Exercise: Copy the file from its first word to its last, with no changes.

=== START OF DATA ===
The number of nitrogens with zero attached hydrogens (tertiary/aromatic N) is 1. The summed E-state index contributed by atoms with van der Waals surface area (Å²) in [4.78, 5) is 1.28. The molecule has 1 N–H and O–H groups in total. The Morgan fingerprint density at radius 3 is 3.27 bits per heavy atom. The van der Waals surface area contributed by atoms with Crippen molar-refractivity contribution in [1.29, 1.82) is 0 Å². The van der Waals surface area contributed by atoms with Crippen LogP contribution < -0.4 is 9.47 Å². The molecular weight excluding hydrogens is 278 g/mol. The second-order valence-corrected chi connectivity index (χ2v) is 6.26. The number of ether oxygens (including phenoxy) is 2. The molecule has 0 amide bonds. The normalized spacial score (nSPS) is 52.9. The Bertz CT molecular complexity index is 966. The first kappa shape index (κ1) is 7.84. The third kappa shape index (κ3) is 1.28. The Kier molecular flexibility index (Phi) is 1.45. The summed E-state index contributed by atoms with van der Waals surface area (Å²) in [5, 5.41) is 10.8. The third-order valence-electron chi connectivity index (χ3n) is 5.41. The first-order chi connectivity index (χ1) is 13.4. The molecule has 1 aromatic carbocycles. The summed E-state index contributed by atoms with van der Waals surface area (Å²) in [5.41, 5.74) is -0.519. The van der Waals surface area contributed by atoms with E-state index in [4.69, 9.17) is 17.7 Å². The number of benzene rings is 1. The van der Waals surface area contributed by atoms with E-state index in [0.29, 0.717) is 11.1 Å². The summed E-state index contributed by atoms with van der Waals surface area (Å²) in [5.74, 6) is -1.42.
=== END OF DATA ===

The number of nitrogens with zero attached hydrogens (tertiary/aromatic N) is 1. The summed E-state index contributed by atoms with van der Waals surface area (Å²) in [4.78, 5) is 1.28. The molecule has 1 N–H and O–H groups in total. The Morgan fingerprint density at radius 3 is 3.27 bits per heavy atom. The van der Waals surface area contributed by atoms with Crippen molar-refractivity contribution in [1.29, 1.82) is 0 Å². The van der Waals surface area contributed by atoms with Crippen LogP contribution < -0.4 is 9.47 Å². The molecular weight excluding hydrogens is 278 g/mol. The second-order valence-corrected chi connectivity index (χ2v) is 6.26. The number of ether oxygens (including phenoxy) is 2. The molecule has 0 amide bonds. The normalized spacial score (nSPS) is 52.9. The Bertz CT molecular complexity index is 966. The first kappa shape index (κ1) is 7.84. The third kappa shape index (κ3) is 1.28. The Kier molecular flexibility index (Phi) is 1.45. The summed E-state index contributed by atoms with van der Waals surface area (Å²) in [5, 5.41) is 10.8. The third-order valence-electron chi connectivity index (χ3n) is 5.41. The first-order chi connectivity index (χ1) is 13.4. The molecule has 1 aromatic carbocycles. The summed E-state index contributed by atoms with van der Waals surface area (Å²) in [5.41, 5.74) is -0.519. The van der Waals surface area contributed by atoms with E-state index in [4.69, 9.17) is 17.7 Å². The number of benzene rings is 1. The van der Waals surface area contributed by atoms with E-state index in [0.29, 0.717) is 11.1 Å². The summed E-state index contributed by atoms with van der Waals surface area (Å²) in [5.74, 6) is -1.42.